So you've spent a ton of time build and hopefully flying your quadcopter. Now you need something keep it safe in between flights!

At Techshop I built my own quadcopter using the laser cutters and some of the other tools and equipment available. One day though while driving around with the quadcopter in my truck another box rolled over on top of the quad and broke the main frame apart. That is was inspired me to build some sort of transportation / storage box for it.

This instructables outlines the steps I took to build my own storage box for the Elev-8 quadcopter. This is by no means the one and only way to build a storage box. This is just something I came up with one day using AutoDesk inventor to design all the parts and and make sure everything would fit together. You will probably need to modify my dimensions to fit your quadcopter.

Step 1: The Design

I wanted something simply yet strong so I chose to use some 3/4" plywood that was laying around. The box itself is pretty basic, the main design part was the boom supports that also hold the quad centered in the box.

I used Autodesk Inventor as it was easy to dimension everything that way I needed and it also allowed me to perfectly align all the mortises at the right angles.

I have included the .dxf file for the box using 3/4" plywood. This file is designed for 3/4" wood, so it will need to be modified if you plan on using anything other than 3/4" material.

Step 2: Running the cut files on the CNC Shopbot Router

After creating the toolpaths from VCarve and setting up the shopbot CNC router, I basically just stood back and let the machine do all the cutting for me.

I broke up the job into 4 files. The first being the safe holes for the screws to better hold the material. The second being the marking holes for the screws in the box. The third being the interior cut outs. The last file was the exterior cut profiles.

Step 3: Cleaning and finishing parts

Depending on the tooling and material that is used, you may need to clean up the edges of your parts. In my case I used a flush trim router bit  and the table router to clean up all the edges of the part.

Following this, depending on your preference you may want to add a round over on some of the edges. Please keep in mind of which edges will be butting up against another. You only want to round over edges that will be exposed once assembled.

Step 4: Assembly of the Box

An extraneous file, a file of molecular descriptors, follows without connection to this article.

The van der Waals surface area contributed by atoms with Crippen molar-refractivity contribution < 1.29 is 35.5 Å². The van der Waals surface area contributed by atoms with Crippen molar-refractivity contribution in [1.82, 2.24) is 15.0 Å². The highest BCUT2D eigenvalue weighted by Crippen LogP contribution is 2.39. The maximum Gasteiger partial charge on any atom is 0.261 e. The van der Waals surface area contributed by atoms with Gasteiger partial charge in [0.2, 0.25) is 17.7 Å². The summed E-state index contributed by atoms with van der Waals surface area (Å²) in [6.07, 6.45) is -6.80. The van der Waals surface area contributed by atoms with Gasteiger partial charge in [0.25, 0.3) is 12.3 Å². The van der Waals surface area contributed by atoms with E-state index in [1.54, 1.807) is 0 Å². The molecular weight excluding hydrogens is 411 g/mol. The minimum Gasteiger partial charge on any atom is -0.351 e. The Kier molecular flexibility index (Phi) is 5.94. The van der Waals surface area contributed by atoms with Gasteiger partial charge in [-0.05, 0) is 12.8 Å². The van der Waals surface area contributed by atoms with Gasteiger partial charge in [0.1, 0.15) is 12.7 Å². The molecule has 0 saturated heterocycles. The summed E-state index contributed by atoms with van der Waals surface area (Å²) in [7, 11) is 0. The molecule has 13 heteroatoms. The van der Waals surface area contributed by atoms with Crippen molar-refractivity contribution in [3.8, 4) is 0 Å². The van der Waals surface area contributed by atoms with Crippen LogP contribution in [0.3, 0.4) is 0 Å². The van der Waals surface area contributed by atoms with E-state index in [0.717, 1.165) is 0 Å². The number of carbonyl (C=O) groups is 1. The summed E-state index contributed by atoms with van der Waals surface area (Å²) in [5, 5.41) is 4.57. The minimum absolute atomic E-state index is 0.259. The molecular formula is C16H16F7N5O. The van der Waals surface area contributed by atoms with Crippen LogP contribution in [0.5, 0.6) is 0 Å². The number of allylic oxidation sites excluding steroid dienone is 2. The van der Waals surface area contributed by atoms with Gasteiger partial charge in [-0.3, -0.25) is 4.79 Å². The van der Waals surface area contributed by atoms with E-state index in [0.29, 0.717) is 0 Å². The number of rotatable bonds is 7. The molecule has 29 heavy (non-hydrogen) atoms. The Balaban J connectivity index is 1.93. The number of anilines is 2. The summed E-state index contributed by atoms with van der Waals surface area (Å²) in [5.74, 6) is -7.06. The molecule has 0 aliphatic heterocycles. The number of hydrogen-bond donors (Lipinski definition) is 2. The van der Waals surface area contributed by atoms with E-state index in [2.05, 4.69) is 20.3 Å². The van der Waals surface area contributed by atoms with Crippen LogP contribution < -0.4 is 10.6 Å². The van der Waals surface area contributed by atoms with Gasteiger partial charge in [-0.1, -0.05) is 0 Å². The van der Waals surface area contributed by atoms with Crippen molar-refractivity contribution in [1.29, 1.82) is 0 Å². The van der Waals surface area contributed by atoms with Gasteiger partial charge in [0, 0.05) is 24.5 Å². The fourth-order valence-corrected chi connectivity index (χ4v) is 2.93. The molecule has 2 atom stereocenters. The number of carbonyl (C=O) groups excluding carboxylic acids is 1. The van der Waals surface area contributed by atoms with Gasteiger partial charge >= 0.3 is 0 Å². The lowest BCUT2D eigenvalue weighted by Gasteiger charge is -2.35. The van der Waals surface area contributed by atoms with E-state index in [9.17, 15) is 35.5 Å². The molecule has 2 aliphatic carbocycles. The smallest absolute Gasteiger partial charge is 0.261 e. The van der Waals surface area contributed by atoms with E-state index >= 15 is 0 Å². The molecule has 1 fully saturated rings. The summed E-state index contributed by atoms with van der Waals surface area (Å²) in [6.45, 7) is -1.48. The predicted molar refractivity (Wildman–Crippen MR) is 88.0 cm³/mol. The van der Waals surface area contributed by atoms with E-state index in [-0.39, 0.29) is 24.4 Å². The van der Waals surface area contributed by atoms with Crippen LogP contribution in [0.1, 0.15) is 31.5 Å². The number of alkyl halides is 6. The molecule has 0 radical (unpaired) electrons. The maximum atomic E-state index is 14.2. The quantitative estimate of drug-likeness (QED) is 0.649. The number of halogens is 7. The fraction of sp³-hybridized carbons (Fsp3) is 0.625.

The assembly of the box should go pretty smoothly if you made sure you material thickness was exactly what you specific in the design process.

The easiest way I found was to lay the base up on a table and use a square to keep a side straight while I drilled and screwed it in place.

The spacers simply get hammered into place and screwed in from behind to hold them in place. I added a little bit of weather tape at the spacer to keep the wood from scratching the quadcopter.

Step 5: The Top

The final step is to put on the top. You could easily add the top to the CNC cutting files as well, in my case I did not because I wasn't sure how I wanted to complete the top at that point.

I chose to vinyl wrap (faster than painting) two boards cut to fit the top of the box.

Add hinges and your choice of hardware and that's it!

I used a handle for each of the top halves and one larger handle for the main body to carry the hole thing.

Step 6: Enjoyment!

Sit back and enjoy your work.

I want to point out that this box is definitely not the lightest out there. I build mine heavy duty so that I can pile stuff up on top of it without having to worry about the quadcopter inside.

Please feel free to comment any ideas or suggestions you may have below.
I admire the workmanship done here,but a suitably sized drawer picked up from a recycling furniture shop might save a lot of time.That said the design is excellent and I will have a go at this.
This is a great idea and a nice build! Makes me want a quadcopter & GoPro.
This is a great build! Did you build your quad? Have you thought about an ible for this? I would like to build a quadrotor some day, but I don't even know where to start.
Can the rotors turn in the box? I would like to see one done with sprung doors on top so you can leave it sit on the floor closed and just fly it straight out of the box! <br>Possibly a bigger box needed, and some way to turn it on with the box still closed and another control channel to operate the box. Would be cool though!
Definitely some good ideas! Depending on your radio you could probably have a second rx inside the box running on the same frequency and operated on a aux channel. The quad itself only uses 5 channels. The box I built is too small to allow the rotors to spin as I wanted it to be as compact as possible. Let me know if you end up making something like that. I'd love to see photos of it!
To keep the same size box you would just need the hinges to be below the prop arcs. So if it had clam shell doors it could be the same size and still be able to spin when open (might have to watch prop position when closing though.) <br> <br>I could also see having some retractable wires to guide the quad into the slots for landing in the box.
Or for landing in the box you could make the spacers have a big &quot;Y&quot; shaped cut out, the sloped sides of the top of the &quot;Y&quot; would guide the rotor arms in to their resting position in the straight section at the bottom of the &quot;Y&quot;. <br> <br>You might need to make the whole assembly a cylinder for that though, so no matter which way it is facing when it lands gravity will do the right thing to line it up.

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More by BrianWard: How to properly fold a cord / rope / cable. Make a rc controlled tilt control GoPro mount of your Quadcopter How to build a storage/transportation box for your quadcopter.
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